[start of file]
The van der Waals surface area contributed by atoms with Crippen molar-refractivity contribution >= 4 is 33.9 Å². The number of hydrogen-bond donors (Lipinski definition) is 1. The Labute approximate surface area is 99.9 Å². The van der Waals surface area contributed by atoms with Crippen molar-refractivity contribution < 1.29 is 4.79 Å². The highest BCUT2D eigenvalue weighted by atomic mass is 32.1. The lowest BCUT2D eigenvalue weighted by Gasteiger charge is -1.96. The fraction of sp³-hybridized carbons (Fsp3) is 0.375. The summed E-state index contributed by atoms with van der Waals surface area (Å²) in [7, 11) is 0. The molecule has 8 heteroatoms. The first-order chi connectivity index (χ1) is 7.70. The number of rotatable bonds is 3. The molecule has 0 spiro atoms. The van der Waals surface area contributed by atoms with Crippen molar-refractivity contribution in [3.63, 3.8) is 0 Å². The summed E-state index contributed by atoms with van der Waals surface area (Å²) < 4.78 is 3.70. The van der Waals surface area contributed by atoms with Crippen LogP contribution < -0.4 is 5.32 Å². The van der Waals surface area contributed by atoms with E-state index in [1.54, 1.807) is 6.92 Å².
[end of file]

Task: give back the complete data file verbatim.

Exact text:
The van der Waals surface area contributed by atoms with Crippen molar-refractivity contribution >= 4 is 33.9 Å². The number of hydrogen-bond donors (Lipinski definition) is 1. The Labute approximate surface area is 99.9 Å². The van der Waals surface area contributed by atoms with Crippen molar-refractivity contribution < 1.29 is 4.79 Å². The highest BCUT2D eigenvalue weighted by atomic mass is 32.1. The lowest BCUT2D eigenvalue weighted by Gasteiger charge is -1.96. The fraction of sp³-hybridized carbons (Fsp3) is 0.375. The summed E-state index contributed by atoms with van der Waals surface area (Å²) in [7, 11) is 0. The molecule has 8 heteroatoms. The first-order chi connectivity index (χ1) is 7.70. The number of rotatable bonds is 3. The molecule has 0 spiro atoms. The van der Waals surface area contributed by atoms with Crippen molar-refractivity contribution in [3.63, 3.8) is 0 Å². The summed E-state index contributed by atoms with van der Waals surface area (Å²) < 4.78 is 3.70. The van der Waals surface area contributed by atoms with Crippen LogP contribution < -0.4 is 5.32 Å². The van der Waals surface area contributed by atoms with E-state index in [1.54, 1.807) is 6.92 Å².